The World Bank Group offers loans, advice, and an array of customized resources to more than 100 developing countries. The Office of the Compliance Advisor/Ombudsman (CAO) is the independent recourse mechanism for projects supported by the International Finance Corporation (IFC) and Multilateral Investment Guarantee Agency (MIGA) - the private sector lending arms of the World Bank Group. The CAO responds to complaints from project-affected communities with the goal of enhancing social and environmental outcomes on the ground. Complaints can include any negative social or environmental impact, and impacts related to business and human rights in the context of the IFC Policy and Performance Standards on environmental and Social Sustainability.
Who can access it?
Any individual, group, community, entity or other party affected or potentially affected by the social and environmental impacts of IFC/MIGA projects can submit a complaint, as can anyone acting with explicit authority on their behalf. A complainant from outside the country where the project is located has to lodge any complaint jointly with a local entity.
How does it work?
Complaints may relate to any aspect of the planning, implementation, or impact of an IFC/MIGA project, including but not limited to:
- Processes followed in the preparation of a project;
- The adequacy of measures to mitigate environmental and social impacts of the project;
- Arrangements for involvement of affected communities, minorities, and vulnerable groups in the project;
- The manner in which the project is implemented.
- The following steps will normally be followed by the CAO when a complaint is received:
1. Acknowledgement of receipt
2. Eligibility screening
The screening will lead to a decision whether the complaint meets the criteria for further assessment by the CAO (15 working days). The CAO will deem the complaint eligible if:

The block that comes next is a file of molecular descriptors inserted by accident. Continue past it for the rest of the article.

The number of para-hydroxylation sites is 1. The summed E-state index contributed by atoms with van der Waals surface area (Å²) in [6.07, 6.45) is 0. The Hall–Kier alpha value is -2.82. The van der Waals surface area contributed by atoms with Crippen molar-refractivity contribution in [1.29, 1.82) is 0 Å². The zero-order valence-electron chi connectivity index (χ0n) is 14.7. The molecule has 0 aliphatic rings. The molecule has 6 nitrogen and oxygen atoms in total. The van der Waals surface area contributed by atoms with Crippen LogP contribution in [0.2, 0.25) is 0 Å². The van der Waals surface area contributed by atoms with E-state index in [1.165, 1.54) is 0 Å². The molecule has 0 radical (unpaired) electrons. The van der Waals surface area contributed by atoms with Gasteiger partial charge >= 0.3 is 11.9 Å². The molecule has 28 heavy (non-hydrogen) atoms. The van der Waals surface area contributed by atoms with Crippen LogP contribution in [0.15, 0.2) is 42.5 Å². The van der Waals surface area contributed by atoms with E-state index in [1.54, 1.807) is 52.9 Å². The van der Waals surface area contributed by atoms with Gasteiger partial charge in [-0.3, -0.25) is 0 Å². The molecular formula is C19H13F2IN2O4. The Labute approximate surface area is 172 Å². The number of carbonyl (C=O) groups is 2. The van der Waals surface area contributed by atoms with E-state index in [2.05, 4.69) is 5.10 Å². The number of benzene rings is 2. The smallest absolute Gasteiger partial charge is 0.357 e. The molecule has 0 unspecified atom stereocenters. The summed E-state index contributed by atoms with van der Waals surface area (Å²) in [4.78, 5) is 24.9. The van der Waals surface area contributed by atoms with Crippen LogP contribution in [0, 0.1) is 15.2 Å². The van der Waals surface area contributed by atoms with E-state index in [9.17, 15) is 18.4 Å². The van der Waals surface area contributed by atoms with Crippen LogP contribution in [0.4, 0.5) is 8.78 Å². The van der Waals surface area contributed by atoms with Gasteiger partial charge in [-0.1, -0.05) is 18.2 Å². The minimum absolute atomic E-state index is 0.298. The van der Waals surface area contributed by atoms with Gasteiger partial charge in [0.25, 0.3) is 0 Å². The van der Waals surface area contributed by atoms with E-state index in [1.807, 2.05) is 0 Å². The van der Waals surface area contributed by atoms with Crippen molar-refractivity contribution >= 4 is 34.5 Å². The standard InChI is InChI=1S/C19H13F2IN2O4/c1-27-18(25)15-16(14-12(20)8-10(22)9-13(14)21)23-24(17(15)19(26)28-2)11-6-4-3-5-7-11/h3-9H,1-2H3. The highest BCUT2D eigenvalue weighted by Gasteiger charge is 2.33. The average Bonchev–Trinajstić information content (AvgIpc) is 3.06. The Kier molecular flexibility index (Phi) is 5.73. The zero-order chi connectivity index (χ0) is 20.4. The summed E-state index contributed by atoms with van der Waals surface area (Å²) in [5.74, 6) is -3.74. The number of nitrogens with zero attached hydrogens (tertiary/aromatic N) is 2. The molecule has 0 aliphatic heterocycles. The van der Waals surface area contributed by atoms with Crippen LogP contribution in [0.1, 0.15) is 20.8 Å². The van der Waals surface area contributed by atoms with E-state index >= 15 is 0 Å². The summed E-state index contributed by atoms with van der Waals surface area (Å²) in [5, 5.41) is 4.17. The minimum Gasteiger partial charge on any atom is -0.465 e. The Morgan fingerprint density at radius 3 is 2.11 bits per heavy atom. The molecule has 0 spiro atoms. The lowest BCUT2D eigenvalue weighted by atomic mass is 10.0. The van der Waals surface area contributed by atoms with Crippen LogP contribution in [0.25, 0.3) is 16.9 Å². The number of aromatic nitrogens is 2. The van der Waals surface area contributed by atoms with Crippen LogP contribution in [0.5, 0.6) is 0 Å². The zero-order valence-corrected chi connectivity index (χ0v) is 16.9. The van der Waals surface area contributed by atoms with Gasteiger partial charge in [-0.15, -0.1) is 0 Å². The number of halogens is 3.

The complaint pertains to a project that IFC/MIGA is participating in, or is actively considering.
- The issues raised in the complaint pertain to the CAO’s mandate to address environmental and social impacts of IFC/MIGA projects.
- The complainant is, or may be, affected by the environmental and/or social impacts raised in the complaint.
The assessment of the complaint may take up to 120 working days. Its aim is to:
- Develop a thorough understanding of the issues and concerns raised in the complaint.
- Engage with the complainant and IFC/MIGA client.
- Identify the local communities and any additional stakeholders relevant to the complaint.
- Explain to the stakeholders the different roles of the CAO.
- Determine which CAO role the parties seek to initiate.
The review process can include research in IFC/MIGA files, meetings with stakeholders, site visits and public meetings in the project area. The assessment will cover the complaint and its context, including the stakeholders, their views and incentives to reach resolution, and what processes might be most useful to them. The process concludes with a decision by the parties involved to pursue a dispute resolution process or compliance appraisal.
4. Dispute resolution or Compliance appraisal